Hosein, Anesa; Aczel, James; Clow, Doug and Richardson, John T. E.
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The research investigates how conceptual understanding of mathematics is promoted when using three types of software: black-box (no mathematical intermediate steps shown), glass-box (intermediate steps shown) and open-box (interaction at each intermediate step). Thirty-eight students were asked to think-aloud and give detailed explanations whilst answering three types of tasks: mechanical (mostly procedural), interpretive (mostly conceptual) and constructive (mixture of conceptual and procedural). The software types had no impact on how students answered the mechanical tasks; however students using the black-box did better on the constructive tasks because of their increased explorations. Students with low maths confidence resorted to using real-life explanations when answering tasks that were application related.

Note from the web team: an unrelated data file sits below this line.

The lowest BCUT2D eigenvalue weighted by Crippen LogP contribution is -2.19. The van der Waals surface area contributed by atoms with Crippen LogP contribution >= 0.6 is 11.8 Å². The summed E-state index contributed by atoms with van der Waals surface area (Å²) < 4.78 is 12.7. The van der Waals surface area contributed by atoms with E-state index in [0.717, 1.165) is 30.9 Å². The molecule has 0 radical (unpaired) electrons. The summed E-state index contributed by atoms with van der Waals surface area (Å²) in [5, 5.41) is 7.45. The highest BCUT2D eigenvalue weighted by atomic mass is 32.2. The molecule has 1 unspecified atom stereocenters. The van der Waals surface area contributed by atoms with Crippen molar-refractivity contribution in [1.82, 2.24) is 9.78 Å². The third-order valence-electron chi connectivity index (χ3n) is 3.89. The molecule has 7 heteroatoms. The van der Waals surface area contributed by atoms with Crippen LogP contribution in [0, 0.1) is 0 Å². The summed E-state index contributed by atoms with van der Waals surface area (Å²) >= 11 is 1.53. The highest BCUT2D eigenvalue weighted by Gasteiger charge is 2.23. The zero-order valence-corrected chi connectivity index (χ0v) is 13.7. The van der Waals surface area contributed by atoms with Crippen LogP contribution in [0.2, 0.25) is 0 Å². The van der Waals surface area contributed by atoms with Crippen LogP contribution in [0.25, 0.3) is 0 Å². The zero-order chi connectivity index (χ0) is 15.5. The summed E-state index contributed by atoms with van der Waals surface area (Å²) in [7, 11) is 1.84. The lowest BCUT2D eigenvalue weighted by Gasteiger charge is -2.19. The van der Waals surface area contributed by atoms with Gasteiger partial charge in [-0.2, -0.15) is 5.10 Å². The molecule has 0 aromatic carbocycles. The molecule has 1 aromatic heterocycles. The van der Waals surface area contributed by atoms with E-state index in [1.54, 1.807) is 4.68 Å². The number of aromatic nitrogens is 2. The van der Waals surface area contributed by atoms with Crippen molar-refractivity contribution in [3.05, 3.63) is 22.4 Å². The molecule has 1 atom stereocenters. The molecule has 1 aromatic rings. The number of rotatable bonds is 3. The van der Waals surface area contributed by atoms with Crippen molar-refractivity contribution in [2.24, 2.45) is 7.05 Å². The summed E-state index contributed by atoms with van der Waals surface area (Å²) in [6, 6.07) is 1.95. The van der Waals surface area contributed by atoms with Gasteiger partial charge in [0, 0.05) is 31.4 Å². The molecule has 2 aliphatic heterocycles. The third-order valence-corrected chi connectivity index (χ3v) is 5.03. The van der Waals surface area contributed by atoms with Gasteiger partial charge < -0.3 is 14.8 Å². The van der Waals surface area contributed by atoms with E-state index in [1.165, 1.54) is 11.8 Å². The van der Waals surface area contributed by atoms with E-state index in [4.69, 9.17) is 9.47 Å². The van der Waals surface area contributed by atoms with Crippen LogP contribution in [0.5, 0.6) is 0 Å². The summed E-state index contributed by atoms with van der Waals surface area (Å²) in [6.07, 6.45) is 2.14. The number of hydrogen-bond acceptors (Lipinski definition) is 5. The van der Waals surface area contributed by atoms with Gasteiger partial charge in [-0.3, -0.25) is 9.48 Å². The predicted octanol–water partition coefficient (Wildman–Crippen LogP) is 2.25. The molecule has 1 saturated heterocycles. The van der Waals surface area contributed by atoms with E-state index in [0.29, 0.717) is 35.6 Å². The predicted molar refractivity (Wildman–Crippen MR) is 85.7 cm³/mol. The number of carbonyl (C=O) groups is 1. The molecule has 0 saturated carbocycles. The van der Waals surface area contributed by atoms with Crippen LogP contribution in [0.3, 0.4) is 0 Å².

|Item Type:||Conference Item|
|Copyright Holders:||2008 The Authors|
|Keywords:||mathematics education; learning; TEL; e-learning; CAL; linear programming; remote observation|
|Academic Unit/Department:||Institute of Educational Technology|
|Interdisciplinary Research Centre:||Centre for Research in Education and Educational Technology (CREET)|
|Depositing User:||James Aczel|
|Date Deposited:||18 Nov 2010 12:09|
|Last Modified:||24 Feb 2016 06:22|
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